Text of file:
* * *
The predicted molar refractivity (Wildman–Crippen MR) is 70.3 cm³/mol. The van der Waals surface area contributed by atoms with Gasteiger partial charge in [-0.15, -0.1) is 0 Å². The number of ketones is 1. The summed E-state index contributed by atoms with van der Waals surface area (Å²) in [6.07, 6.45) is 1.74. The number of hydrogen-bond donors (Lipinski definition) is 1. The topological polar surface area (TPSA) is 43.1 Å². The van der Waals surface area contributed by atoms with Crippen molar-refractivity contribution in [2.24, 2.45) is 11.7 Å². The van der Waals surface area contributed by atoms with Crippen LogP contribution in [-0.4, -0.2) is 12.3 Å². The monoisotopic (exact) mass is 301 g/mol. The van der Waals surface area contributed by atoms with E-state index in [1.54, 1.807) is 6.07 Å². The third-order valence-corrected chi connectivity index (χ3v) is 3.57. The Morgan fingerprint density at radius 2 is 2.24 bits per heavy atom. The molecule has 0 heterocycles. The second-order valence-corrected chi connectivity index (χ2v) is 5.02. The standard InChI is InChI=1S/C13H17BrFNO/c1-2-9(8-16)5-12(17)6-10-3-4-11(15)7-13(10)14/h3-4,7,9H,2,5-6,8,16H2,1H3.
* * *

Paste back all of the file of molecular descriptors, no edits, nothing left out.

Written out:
The predicted molar refractivity (Wildman–Crippen MR) is 70.3 cm³/mol. The van der Waals surface area contributed by atoms with Gasteiger partial charge in [-0.15, -0.1) is 0 Å². The number of ketones is 1. The summed E-state index contributed by atoms with van der Waals surface area (Å²) in [6.07, 6.45) is 1.74. The number of hydrogen-bond donors (Lipinski definition) is 1. The topological polar surface area (TPSA) is 43.1 Å². The van der Waals surface area contributed by atoms with Crippen molar-refractivity contribution in [2.24, 2.45) is 11.7 Å². The van der Waals surface area contributed by atoms with Crippen LogP contribution in [-0.4, -0.2) is 12.3 Å². The monoisotopic (exact) mass is 301 g/mol. The van der Waals surface area contributed by atoms with E-state index in [1.54, 1.807) is 6.07 Å². The third-order valence-corrected chi connectivity index (χ3v) is 3.57. The Morgan fingerprint density at radius 2 is 2.24 bits per heavy atom. The molecule has 0 heterocycles. The second-order valence-corrected chi connectivity index (χ2v) is 5.02. The standard InChI is InChI=1S/C13H17BrFNO/c1-2-9(8-16)5-12(17)6-10-3-4-11(15)7-13(10)14/h3-4,7,9H,2,5-6,8,16H2,1H3.